How does doing that affect the horse or your position? (Horses tend to mirror us so by relaxing ourselves, the horse will relax too).
“What happens if I lift my focus up and in front of me instead of on the horse’s head or neck?”
By experimenting with different things, we can decide what feels more comfortable and right. Also, learning to develop our focus and block out things in the environment that could interfere with our performance, is great preparation for competitions.
D– Divide the task into manageable chunks. A good way of learning something or teaching your horse a new movement is to divide it up into smaller chunks to learn, then build them up together as confidence grows. Like when learning to jump and understanding the 5 elements of a jump – approach, take off, flight, landing and get away. Working on each element separately, then joining them together at the end teaches us to jump better. Similarly, if there is a lack of confidence in something, breaking it down into smaller parts and giving time for the confidence to grow before moving on to the next part.
F– Focus on excellence not perfection. The saying: ‘Competitions are won at home’ is true. Aiming for a higher standard in our practice than we intend to compete at, sets us up for a better outcome when the pressure is on. Treat everything as feedback, if something isn’t working then try another way. The person who is most adaptable enjoys more success because they keep taking small steps on the path towards excellence.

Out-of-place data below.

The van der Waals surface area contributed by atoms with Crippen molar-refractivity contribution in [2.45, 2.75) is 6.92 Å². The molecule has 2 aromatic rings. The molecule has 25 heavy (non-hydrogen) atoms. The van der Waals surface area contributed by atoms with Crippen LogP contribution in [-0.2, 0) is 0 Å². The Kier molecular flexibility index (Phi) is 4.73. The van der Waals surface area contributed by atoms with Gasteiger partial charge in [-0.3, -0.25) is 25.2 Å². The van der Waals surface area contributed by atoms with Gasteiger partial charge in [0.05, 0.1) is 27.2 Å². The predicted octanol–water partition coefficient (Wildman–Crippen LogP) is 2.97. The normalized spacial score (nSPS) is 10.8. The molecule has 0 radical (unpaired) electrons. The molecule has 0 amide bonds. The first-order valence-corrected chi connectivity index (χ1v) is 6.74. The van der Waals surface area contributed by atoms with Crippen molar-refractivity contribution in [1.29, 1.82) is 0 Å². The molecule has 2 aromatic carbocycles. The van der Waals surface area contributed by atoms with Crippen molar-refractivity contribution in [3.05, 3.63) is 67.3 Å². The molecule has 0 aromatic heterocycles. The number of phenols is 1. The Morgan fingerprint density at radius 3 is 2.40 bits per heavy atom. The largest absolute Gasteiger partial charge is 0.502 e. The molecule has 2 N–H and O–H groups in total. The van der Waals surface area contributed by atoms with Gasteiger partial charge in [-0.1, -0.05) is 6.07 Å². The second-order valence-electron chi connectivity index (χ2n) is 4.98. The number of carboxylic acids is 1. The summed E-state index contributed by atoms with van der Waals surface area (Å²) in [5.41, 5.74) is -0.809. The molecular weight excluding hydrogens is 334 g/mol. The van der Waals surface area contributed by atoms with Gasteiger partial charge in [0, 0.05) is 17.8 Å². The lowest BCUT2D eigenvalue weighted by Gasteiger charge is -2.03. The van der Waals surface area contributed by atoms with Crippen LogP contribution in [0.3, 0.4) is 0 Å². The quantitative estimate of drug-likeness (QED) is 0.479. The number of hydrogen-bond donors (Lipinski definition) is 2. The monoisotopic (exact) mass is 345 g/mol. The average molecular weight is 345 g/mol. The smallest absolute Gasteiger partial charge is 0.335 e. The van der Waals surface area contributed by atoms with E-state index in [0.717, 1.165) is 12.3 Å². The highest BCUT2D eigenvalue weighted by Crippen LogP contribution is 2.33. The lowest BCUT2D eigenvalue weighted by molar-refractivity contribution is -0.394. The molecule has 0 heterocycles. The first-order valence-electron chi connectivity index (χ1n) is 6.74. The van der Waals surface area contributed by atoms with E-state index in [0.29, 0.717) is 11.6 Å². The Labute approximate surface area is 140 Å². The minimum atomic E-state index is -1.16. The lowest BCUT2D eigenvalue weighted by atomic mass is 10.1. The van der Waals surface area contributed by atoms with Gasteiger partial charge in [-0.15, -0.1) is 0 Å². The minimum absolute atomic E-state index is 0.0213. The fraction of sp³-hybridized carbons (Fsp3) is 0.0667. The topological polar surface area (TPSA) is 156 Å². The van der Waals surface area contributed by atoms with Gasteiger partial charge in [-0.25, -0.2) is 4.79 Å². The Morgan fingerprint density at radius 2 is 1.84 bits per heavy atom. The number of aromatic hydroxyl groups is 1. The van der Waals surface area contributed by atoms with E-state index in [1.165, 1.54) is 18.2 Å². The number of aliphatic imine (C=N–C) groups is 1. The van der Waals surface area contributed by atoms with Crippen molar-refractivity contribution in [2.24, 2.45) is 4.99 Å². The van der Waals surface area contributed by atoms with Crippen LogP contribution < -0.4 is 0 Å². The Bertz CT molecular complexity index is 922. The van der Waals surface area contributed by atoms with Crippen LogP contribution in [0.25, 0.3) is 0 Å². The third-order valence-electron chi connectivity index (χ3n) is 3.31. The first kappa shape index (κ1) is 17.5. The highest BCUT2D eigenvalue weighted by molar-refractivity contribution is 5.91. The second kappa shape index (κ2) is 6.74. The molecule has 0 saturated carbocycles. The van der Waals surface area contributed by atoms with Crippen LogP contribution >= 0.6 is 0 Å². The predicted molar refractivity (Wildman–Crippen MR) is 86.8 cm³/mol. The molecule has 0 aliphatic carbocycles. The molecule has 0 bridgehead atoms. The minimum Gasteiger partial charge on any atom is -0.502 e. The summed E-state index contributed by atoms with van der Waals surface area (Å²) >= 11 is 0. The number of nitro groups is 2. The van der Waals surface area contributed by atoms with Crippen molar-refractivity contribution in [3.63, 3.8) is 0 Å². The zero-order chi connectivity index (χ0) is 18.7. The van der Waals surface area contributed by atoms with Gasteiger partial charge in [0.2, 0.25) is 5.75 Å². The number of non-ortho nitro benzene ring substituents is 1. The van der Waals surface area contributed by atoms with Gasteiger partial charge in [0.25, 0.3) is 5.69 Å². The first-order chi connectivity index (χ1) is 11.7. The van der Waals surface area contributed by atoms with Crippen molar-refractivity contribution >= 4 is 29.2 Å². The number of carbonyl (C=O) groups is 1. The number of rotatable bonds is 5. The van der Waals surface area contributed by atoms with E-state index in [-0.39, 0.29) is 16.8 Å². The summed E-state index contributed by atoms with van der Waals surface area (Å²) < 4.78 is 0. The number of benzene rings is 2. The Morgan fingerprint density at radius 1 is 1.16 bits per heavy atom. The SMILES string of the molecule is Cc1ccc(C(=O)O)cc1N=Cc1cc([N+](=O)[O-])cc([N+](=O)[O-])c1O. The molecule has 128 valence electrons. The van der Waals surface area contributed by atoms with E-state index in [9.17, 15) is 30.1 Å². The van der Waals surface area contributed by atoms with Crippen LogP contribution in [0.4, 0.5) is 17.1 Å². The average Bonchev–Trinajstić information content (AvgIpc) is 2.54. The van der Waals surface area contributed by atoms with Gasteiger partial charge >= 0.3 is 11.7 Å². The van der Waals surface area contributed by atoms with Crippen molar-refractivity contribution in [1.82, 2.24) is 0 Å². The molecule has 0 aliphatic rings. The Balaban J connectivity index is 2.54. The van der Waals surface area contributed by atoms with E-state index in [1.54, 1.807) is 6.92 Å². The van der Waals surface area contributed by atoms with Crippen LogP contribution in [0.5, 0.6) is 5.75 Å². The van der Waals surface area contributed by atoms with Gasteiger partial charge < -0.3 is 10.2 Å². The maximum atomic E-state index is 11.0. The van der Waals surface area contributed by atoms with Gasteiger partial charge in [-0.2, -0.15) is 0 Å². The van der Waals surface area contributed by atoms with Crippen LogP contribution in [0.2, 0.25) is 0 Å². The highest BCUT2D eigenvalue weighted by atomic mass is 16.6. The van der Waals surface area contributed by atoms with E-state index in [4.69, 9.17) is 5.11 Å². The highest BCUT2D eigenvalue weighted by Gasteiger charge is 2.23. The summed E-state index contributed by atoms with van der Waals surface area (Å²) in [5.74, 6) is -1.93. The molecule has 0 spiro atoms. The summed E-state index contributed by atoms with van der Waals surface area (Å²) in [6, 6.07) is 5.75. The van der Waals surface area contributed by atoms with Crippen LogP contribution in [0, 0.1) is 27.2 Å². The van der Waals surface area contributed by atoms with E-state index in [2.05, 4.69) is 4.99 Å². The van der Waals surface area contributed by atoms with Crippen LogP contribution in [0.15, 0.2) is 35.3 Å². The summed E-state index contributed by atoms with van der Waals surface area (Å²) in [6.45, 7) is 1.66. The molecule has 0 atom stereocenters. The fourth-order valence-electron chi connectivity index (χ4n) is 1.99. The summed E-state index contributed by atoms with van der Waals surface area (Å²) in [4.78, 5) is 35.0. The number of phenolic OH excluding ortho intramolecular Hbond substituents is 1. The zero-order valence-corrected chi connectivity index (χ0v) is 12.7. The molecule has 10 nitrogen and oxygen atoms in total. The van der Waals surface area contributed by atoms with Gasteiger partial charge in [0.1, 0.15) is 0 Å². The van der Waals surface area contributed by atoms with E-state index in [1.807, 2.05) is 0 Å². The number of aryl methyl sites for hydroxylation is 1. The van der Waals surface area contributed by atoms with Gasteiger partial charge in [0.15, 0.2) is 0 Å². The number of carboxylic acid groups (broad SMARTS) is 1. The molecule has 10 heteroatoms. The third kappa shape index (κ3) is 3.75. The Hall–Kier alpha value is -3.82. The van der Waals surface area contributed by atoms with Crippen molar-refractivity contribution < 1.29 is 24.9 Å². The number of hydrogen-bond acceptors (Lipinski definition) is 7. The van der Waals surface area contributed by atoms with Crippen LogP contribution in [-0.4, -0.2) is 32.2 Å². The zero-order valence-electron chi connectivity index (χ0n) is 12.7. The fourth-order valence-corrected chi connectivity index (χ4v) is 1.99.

U– Unify your breathing. Focussing on your breathing, as is done in meditation, will naturally calm you. This also aids relaxation in your horse. Breathing in sync with your horse creates a ‘spiritual’ connection with each knowing what the other is thinking and feeling. Letting go of expectations and being in the present moment, will help build a deeply rewarding relationship with your horse.
L– Loving Kindness. Have compassion and respect for yourself and your horse when mistakes are made. Remember life is a journey so don’t get into the blame game. Accept the situation, move forward and leave the past where it is.
Show loving kindness to your horse. If they don’t understand, don’t punish them. He will get things wrong sometimes but it’s okay. You didn’t learn everything on your first day at school either so be patient. Horses tolerate a lot from us humans. Most of the time in a different language we expect them to understand.
Be mindful and respectful of your horses feelings as well as being a leader for them and you will be shown what true loving kindness is…by your horse.
Riding mindfully can have different meanings for different people. These are just a few of my own. I hope that in the future these too will evolve to give horses and riders a greater connection, communication and understanding with each other.
‘Horses are the mirror of your soul, of who you really are. It is your reflection that you see through their eyes. Through them, you can more easily come to know yourself. Through you, they can more easily come to fulfill themselves. ~ Dominique Barbier – Meditation for Two.